Initial synchronization of a phone requires even more care. Before a mobile transmits there is no way to actually know the offset required. For this reason, an entire time slot has to be dedicated to mobiles attempting to contact the network; this is known as the random-access channel (RACH) in GSM. The mobile attempts to broadcast at the beginning of the time slot, as received from the network. If the mobile is located next to the base station, there will be no time delay and this will succeed. If, however, the mobile phone is at just less than 35 km from the base station, the time delay will mean the mobile's broadcast arrives at the very end of the time slot. In that case, the mobile will be instructed to broadcast its messages starting nearly a whole time slot earlier than would be expected otherwise. Finally, if the mobile is beyond the 35 km cell range in GSM, then the RACH will arrive in a neighbouring time slot and be ignored. It is this feature, rather than limitations of power, that limits the range of a GSM cell to 35 km when no special extension techniques are used. By changing the synchronization between the uplink and downlink at the base station, however, this limitation can be overcome. [ citation needed ]
This section needs expansion. You can help by adding to it. (November 2014)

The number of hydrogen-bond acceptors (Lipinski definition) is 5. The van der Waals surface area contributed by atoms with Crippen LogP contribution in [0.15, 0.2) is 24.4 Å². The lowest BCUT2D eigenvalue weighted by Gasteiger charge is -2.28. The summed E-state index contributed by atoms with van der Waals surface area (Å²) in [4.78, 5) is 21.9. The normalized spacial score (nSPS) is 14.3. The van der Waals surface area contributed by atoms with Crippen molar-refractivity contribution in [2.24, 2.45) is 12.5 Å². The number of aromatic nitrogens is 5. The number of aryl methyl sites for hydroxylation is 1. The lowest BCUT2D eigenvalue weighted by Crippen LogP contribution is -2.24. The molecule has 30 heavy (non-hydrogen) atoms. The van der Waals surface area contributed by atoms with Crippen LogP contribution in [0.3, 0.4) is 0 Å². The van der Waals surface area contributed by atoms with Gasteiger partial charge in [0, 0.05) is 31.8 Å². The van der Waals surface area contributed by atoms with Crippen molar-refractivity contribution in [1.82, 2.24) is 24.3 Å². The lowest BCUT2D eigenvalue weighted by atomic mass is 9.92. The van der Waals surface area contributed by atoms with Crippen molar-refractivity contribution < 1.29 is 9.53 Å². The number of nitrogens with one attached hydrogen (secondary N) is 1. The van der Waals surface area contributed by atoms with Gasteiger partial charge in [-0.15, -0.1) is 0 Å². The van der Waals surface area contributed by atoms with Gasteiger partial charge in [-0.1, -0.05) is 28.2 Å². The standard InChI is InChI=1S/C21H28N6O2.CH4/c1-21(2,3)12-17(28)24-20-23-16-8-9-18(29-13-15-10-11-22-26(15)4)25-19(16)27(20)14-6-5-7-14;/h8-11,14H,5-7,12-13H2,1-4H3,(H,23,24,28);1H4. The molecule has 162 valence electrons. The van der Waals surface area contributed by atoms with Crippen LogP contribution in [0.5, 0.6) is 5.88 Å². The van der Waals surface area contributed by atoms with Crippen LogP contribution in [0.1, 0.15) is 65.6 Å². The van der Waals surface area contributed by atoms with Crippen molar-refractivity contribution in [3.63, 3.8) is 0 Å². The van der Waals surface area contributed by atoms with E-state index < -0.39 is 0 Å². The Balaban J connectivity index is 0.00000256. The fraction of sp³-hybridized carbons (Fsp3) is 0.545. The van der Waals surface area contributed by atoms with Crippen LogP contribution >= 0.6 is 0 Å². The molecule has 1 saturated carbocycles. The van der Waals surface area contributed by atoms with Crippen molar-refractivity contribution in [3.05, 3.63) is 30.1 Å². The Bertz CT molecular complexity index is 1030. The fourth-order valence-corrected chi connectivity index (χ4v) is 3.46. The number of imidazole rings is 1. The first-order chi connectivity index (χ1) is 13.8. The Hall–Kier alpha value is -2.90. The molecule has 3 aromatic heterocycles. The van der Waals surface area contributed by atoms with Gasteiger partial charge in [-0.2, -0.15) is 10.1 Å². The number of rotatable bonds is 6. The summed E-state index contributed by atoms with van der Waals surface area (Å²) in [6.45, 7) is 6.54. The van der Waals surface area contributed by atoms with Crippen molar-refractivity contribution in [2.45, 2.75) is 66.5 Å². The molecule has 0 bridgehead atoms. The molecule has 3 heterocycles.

Although most major 3G systems are primarily based upon CDMA,time-division duplexing (TDD), packet scheduling (dynamic TDMA) and packet oriented multiple access schemes are available in 3G form, combined with CDMA to take advantage of the benefits of both technologies.
While the most popular form of the UMTS 3G system uses CDMA and frequency-division duplexing (FDD) instead of TDMA, TDMA is combined with CDMA and time-division duplexing in two standard UMTS UTRA.
The ITU-T G.hn standard, which provides high-speed local area networking over existing home wiring (power lines, phone lines and coaxial cables) is based on a TDMA scheme. In G.hn, a "master" device allocates "Contention-Free Transmission Opportunities" (CFTXOP) to other "slave" devices in the network. Only one device can use a CFTXOP at a time, thus avoiding collisions. FlexRay protocol which is also a wired network used for safety-critical communication in modern cars, uses the TDMA method for data transmission control.
In radio systems, TDMA is usually used alongside frequency-division multiple access (FDMA) and frequency-division duplex (FDD); the combination is referred to as FDMA/TDMA/FDD. This is the case in both GSM and IS-136 for example. Exceptions to this include the DECT and Personal Handy-phone System (PHS) micro-cellular systems, UMTS-TDD UMTS variant, and China's TD-SCDMA, which use time-division duplexing, where different time slots are allocated for the base station and handsets on the same frequency.